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Rubbernecker Rubbernecker
Climbing Nathan Hadley
2022-11-06 18:25:00

Shortly after moving to Washington in 2015, I began scouring the guidebooks for aid lines to free. There’s not many left, and I would later discover that this is not always the best way to find great new free lines. However, the aid line "Midnight Ride" (5.9 A4 600ft) on South Early Winter Spire (SEWS) jumped out. The route climbs a steep and clean face on SEWS just left of the classic route "The Passenger" in the Washington Pass area. For years I had been thinking about checking that face out, but never did until the summer of 2021. 

In the late spring of 2021, my friend Andy Wyatt reached out about going up to Washington Pass to climb. I told him about the wall on SEWS that I wanted to check out and he was psyched to rappel into it and check it out. On a ski tour the day before I arrived, Andy took several photos of the face. To our surprise the steep wall was littered with corners and cracks! We couldn’t pick out the old aid route, but could immediately pick out a couple prominent looking lines. It seemed like there were plenty of features to make a new route possible!

Before settling on the line that would become Backseat Driver, we found 50 feet of continuous pockets leading up the headwall of the south face. It was like the pitch was stolen from Wild Iris or Smith Rock and placed 500 feet off the deck. These rare granite pockets ranged from big enough to put your whole hand in, to shallow two-finger pockets. The most overhung section had the smallest pockets and seemed barely possible. More concerning was a long seam lower down on the wall that would need to be climbed to gain the pockets. The line was appealing, but just looked too hard to tackle first, so we opted to move our lines over to the corner systems to the right. 

After several weekends of work, with additional help from Matt Carroll, we uncovered a striking line up some of the steepest rock at Washington Pass. Backseat Driver weaves together an elegant series of cracks, shallow corners, and powerful left-facing laybacks on immaculate rock. A few improbable and fun boulders provide key passage between the generally left-facing features. The route is well protected with a combination of gear and bolts, and all bolted anchors. On the last pitch, it merges with the right finish of The Passenger. I freed the route (5.13, 7 Pitches) on July 11, 2021 with Andy’s support.

Later that summer I spent a couple days looking into the pockets line which would later become Rubbernecker. After a rough cleaning and examining of each pitch, I found that it would likely go. But with the summer ending soon, I decided to wrap up my efforts on the face and return to it at another time.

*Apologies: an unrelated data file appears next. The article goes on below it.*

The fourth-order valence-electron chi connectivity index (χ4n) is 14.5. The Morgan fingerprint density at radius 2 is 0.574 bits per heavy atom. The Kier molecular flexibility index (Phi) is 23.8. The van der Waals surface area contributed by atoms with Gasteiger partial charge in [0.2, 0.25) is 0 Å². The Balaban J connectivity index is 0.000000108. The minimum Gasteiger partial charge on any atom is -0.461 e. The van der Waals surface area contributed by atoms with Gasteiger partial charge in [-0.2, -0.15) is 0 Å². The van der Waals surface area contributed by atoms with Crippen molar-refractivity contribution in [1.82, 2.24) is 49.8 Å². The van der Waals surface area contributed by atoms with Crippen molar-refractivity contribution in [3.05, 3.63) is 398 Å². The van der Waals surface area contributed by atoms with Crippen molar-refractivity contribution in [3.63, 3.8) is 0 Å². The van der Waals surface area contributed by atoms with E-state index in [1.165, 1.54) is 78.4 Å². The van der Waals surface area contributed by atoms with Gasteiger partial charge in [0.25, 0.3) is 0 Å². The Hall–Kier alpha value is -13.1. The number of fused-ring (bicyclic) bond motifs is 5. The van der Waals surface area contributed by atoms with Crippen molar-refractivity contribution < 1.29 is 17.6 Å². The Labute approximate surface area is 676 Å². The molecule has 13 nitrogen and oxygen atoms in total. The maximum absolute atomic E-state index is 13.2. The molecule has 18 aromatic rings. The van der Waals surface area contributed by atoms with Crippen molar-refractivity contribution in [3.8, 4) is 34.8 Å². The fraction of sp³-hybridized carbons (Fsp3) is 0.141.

This last spring was one of the wettest and snowiest in years: great for skiers but terrible for rock climbers eager to get into the alpine. The road to Washington Pass usually opens early May, and due to the southerly aspect of the wall, I should have been able to start on the route as soon as I could drive out there. The early season is great at the Pass because the snow makes for direct approaches on the way up and a quick glissade or ski down on the descent. But the combination of this year’s rain and having to finish up a Computer Science degree kept me away till mid-June.

This was my third summer in a row of developing a multipitch route in the mountains, so I was starting to get the process down. The steps basically involve:

1) Hike a bunch of static rope up a mountain so that you can fix the route using gear and occasionally a bolt if gear can’t get you where the line needs to go. Going ground up deserves all the respect, but I love developing top down. It is hands down the best way to enjoy the creative process of finding where the best climbing goes. It also helps ensure protection bolts and anchors are added in the most minimal, safe, and ideal way.

2) Firm up the rough line of the route. Because I had done some work on the route the previous season, I was able to spend the first day up there confirming where the route would go and the route’s possibility. Once the pitches have been sorted out and the path of the route is decided, then anchors are bolted.

3) Now the fun part of cleaning and climbing begins! At this stage, I usually rap a pitch with a hammer, crowbar, and a couple wire brushes, scrubbing and knocking off any loose rock. Then I leave everything except the wire brushes and climb the pitch, scrubbing as needed. Repeat many times on all the pitches.

4) Once the climbing starts to reveal itself, you have to figure out where the route needs additional protection. Ethics have already come into play with deciding to create a route top down, but they come into play again here. Each area is unique in what the community deems appropriate, but there is also a fair bit of subjectivity in how each decision to place a bolt is made. I try to place bolts only where good protection is not an option, thinking about fall points, and making sure that the route can be climbed safely. It’s important to know and understand the regulations of the land managers and also to consider the norms of the climbing in the area.